Then he whines about things being run by a minority – a game he was more than happy to play when he was the Minority leader.
Harry Reid – incompetent (not that I’m complaining, mind you – just pointing it out), and the opposition’s best friend.
House Democrats are looking at re-branding the public health insurance option as Medicare, an established government healthcare program that is better known than the public option.
The strategy could benefit Democrats struggling to bridge the gap between liberals in their party, who want the public option, and centrists, who are worried it would drive private insurers out of business.
While much of the public is foggy on what a public option actually is, people understand Medicare. It also would place the new public option within the rubric of a familiar system rather than something new and unknown.
Everyone knows introducing a Medicare type program into the “public option” will indeed increase “choice and competition”. It will also do what?
Oh, yeah – swell the already unimaginable 52 trillion in unfunded liabilities by tens of trillions of dollars. I mean it should be obvious even to the economically unsophisticated that they just do a bang up job with the Medicare they have had. Single-payer, here we come.
But don’t worry – it won’t cost you a dime in extra taxes and it won’t add a dime to the deficit.
Hope and change.
So let’s give them health care too!
Sorry, couldn’t help myself. The quote in the title is from Democratic Representative Daniel Lipinski of IL. It’s a good preface to a Treasury Department Inspector General report issued today which was rather scathing. USA Today provides the “executive summary”:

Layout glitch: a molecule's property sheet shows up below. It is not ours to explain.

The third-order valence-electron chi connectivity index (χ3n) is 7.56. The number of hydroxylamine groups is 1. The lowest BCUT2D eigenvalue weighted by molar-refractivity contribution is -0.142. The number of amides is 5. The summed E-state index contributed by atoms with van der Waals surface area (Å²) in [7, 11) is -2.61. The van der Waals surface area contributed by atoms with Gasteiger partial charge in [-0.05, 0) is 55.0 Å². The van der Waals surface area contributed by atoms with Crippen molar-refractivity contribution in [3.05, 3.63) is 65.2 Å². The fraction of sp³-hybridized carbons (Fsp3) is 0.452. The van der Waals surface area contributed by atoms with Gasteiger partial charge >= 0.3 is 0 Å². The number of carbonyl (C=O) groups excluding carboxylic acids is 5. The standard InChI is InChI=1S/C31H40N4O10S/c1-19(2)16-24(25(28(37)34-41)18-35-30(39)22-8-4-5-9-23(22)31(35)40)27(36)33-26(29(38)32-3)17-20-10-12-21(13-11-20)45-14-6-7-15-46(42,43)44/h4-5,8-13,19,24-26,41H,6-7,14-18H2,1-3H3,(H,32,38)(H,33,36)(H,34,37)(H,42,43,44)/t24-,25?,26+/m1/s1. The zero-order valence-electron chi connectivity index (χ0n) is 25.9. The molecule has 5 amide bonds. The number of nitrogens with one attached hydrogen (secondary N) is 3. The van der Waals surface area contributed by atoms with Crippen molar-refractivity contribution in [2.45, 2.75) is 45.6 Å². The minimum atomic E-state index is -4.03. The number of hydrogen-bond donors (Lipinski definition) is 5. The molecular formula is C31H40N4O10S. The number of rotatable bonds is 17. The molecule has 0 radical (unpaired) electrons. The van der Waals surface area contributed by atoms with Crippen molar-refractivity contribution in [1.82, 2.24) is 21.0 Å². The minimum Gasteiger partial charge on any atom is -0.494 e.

A Treasury Department watchdog is warning that a key $700 billion bailout program has damaged the government’s credibility, won’t earn taxpayers all their money back and has done little to change a culture of recklessness on Wall Street.
Of course it also claims that the bailout is responsible for keeping the financial system from collapsing (which, of course, is still very debatable).
“The American people’s belief that the funds went into a black hole, or that there was a transfer of wealth from taxpayers to Wall Street, is one of the worst outcomes of this program, and that is the reputational damage to the government,” said Neil Barofsky, special inspector general of the Troubled Asset Relief Program (TARP), in an interview.
President Obama was doing a little fundraising with Wall Streeters last night trying to get a bit of the pelf into the coffers of the Democrats. As most Americans will most likely view it, a little quid pro quo (or a little “keep that pay czar away from me”.)